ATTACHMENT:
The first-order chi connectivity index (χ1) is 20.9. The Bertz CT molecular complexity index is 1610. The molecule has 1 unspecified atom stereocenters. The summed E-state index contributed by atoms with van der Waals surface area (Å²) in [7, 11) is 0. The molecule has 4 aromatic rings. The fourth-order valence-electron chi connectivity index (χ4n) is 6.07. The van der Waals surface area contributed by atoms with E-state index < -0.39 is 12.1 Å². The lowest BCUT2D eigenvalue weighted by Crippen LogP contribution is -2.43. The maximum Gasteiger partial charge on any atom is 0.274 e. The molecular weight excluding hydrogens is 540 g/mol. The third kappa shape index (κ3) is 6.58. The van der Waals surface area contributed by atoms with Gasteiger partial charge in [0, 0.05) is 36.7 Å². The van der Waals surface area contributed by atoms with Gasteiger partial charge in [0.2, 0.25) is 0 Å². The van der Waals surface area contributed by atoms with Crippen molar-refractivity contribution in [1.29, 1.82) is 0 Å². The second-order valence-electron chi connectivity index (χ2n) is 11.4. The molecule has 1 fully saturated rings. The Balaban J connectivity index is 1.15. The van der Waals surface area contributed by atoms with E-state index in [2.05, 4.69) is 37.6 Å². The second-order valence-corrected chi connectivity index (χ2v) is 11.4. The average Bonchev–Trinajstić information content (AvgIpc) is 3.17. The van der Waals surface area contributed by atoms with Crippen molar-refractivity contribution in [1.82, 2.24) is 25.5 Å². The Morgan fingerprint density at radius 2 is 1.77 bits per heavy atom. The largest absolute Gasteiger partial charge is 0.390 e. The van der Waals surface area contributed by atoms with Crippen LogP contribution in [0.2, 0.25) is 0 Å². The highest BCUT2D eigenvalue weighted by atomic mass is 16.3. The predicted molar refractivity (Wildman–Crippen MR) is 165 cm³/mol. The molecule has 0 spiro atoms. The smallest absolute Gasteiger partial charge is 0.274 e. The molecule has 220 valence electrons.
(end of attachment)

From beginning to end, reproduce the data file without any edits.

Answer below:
The first-order chi connectivity index (χ1) is 20.9. The Bertz CT molecular complexity index is 1610. The molecule has 1 unspecified atom stereocenters. The summed E-state index contributed by atoms with van der Waals surface area (Å²) in [7, 11) is 0. The molecule has 4 aromatic rings. The fourth-order valence-electron chi connectivity index (χ4n) is 6.07. The van der Waals surface area contributed by atoms with E-state index < -0.39 is 12.1 Å². The lowest BCUT2D eigenvalue weighted by Crippen LogP contribution is -2.43. The maximum Gasteiger partial charge on any atom is 0.274 e. The molecular weight excluding hydrogens is 540 g/mol. The third kappa shape index (κ3) is 6.58. The van der Waals surface area contributed by atoms with Gasteiger partial charge in [0, 0.05) is 36.7 Å². The van der Waals surface area contributed by atoms with Gasteiger partial charge in [0.2, 0.25) is 0 Å². The van der Waals surface area contributed by atoms with Crippen molar-refractivity contribution in [1.29, 1.82) is 0 Å². The second-order valence-electron chi connectivity index (χ2n) is 11.4. The molecule has 1 fully saturated rings. The Balaban J connectivity index is 1.15. The van der Waals surface area contributed by atoms with E-state index in [2.05, 4.69) is 37.6 Å². The second-order valence-corrected chi connectivity index (χ2v) is 11.4. The average Bonchev–Trinajstić information content (AvgIpc) is 3.17. The van der Waals surface area contributed by atoms with Crippen molar-refractivity contribution in [1.82, 2.24) is 25.5 Å². The Morgan fingerprint density at radius 2 is 1.77 bits per heavy atom. The largest absolute Gasteiger partial charge is 0.390 e. The van der Waals surface area contributed by atoms with Crippen LogP contribution in [0.2, 0.25) is 0 Å². The highest BCUT2D eigenvalue weighted by atomic mass is 16.3. The predicted molar refractivity (Wildman–Crippen MR) is 165 cm³/mol. The molecule has 0 spiro atoms. The smallest absolute Gasteiger partial charge is 0.274 e. The molecule has 220 valence electrons.